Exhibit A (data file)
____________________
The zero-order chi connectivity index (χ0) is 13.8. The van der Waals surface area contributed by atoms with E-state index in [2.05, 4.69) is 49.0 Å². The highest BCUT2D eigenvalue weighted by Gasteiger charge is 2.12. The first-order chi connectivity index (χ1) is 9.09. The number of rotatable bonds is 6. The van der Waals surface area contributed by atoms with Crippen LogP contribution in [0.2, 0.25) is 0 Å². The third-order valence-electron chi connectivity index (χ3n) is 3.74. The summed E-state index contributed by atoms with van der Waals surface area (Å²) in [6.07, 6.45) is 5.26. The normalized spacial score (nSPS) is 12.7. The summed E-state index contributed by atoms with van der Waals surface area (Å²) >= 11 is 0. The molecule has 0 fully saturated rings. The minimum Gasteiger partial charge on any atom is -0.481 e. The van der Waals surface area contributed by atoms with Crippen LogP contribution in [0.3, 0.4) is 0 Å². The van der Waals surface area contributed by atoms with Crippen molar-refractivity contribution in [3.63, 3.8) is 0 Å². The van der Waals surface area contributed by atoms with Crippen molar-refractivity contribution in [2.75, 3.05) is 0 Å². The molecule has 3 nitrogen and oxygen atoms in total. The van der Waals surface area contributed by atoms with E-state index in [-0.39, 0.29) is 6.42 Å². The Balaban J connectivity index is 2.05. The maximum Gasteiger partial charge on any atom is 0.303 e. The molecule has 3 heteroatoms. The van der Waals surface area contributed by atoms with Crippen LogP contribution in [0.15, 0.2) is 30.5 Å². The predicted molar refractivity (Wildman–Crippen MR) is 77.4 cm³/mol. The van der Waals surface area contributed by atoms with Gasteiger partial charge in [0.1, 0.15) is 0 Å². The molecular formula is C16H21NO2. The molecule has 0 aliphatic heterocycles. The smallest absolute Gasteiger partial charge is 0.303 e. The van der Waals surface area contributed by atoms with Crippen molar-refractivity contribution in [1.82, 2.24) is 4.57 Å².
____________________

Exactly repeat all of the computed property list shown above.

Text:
The zero-order chi connectivity index (χ0) is 13.8. The van der Waals surface area contributed by atoms with E-state index in [2.05, 4.69) is 49.0 Å². The highest BCUT2D eigenvalue weighted by Gasteiger charge is 2.12. The first-order chi connectivity index (χ1) is 9.09. The number of rotatable bonds is 6. The van der Waals surface area contributed by atoms with Crippen LogP contribution in [0.2, 0.25) is 0 Å². The third-order valence-electron chi connectivity index (χ3n) is 3.74. The summed E-state index contributed by atoms with van der Waals surface area (Å²) in [6.07, 6.45) is 5.26. The normalized spacial score (nSPS) is 12.7. The summed E-state index contributed by atoms with van der Waals surface area (Å²) >= 11 is 0. The molecule has 0 fully saturated rings. The minimum Gasteiger partial charge on any atom is -0.481 e. The van der Waals surface area contributed by atoms with Crippen LogP contribution in [0.3, 0.4) is 0 Å². The van der Waals surface area contributed by atoms with Crippen molar-refractivity contribution in [3.63, 3.8) is 0 Å². The van der Waals surface area contributed by atoms with Crippen molar-refractivity contribution in [2.75, 3.05) is 0 Å². The molecule has 3 nitrogen and oxygen atoms in total. The van der Waals surface area contributed by atoms with E-state index in [-0.39, 0.29) is 6.42 Å². The Balaban J connectivity index is 2.05. The maximum Gasteiger partial charge on any atom is 0.303 e. The molecule has 3 heteroatoms. The van der Waals surface area contributed by atoms with Crippen LogP contribution in [0.15, 0.2) is 30.5 Å². The predicted molar refractivity (Wildman–Crippen MR) is 77.4 cm³/mol. The van der Waals surface area contributed by atoms with Gasteiger partial charge in [0.1, 0.15) is 0 Å². The molecular formula is C16H21NO2. The molecule has 0 aliphatic heterocycles. The smallest absolute Gasteiger partial charge is 0.303 e. The van der Waals surface area contributed by atoms with Crippen molar-refractivity contribution in [1.82, 2.24) is 4.57 Å².